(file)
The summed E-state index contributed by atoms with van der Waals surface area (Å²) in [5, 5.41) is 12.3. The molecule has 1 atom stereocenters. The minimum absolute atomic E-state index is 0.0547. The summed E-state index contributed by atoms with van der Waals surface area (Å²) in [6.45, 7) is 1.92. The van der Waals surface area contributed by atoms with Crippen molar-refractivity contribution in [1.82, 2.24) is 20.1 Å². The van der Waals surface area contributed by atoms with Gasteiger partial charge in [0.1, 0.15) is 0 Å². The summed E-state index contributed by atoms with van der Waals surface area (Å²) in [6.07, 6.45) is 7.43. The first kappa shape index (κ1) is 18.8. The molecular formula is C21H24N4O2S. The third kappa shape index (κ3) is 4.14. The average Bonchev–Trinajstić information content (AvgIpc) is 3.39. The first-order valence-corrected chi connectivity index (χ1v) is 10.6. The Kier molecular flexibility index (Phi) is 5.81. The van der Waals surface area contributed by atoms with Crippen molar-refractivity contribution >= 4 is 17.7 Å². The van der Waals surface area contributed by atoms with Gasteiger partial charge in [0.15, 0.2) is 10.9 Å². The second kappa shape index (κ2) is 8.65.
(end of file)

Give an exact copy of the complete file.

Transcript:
The summed E-state index contributed by atoms with van der Waals surface area (Å²) in [5, 5.41) is 12.3. The molecule has 1 atom stereocenters. The minimum absolute atomic E-state index is 0.0547. The summed E-state index contributed by atoms with van der Waals surface area (Å²) in [6.45, 7) is 1.92. The van der Waals surface area contributed by atoms with Crippen molar-refractivity contribution in [1.82, 2.24) is 20.1 Å². The van der Waals surface area contributed by atoms with Gasteiger partial charge in [0.1, 0.15) is 0 Å². The summed E-state index contributed by atoms with van der Waals surface area (Å²) in [6.07, 6.45) is 7.43. The first kappa shape index (κ1) is 18.8. The molecular formula is C21H24N4O2S. The third kappa shape index (κ3) is 4.14. The average Bonchev–Trinajstić information content (AvgIpc) is 3.39. The first-order valence-corrected chi connectivity index (χ1v) is 10.6. The Kier molecular flexibility index (Phi) is 5.81. The van der Waals surface area contributed by atoms with Crippen molar-refractivity contribution >= 4 is 17.7 Å². The van der Waals surface area contributed by atoms with Gasteiger partial charge in [0.15, 0.2) is 10.9 Å². The second kappa shape index (κ2) is 8.65.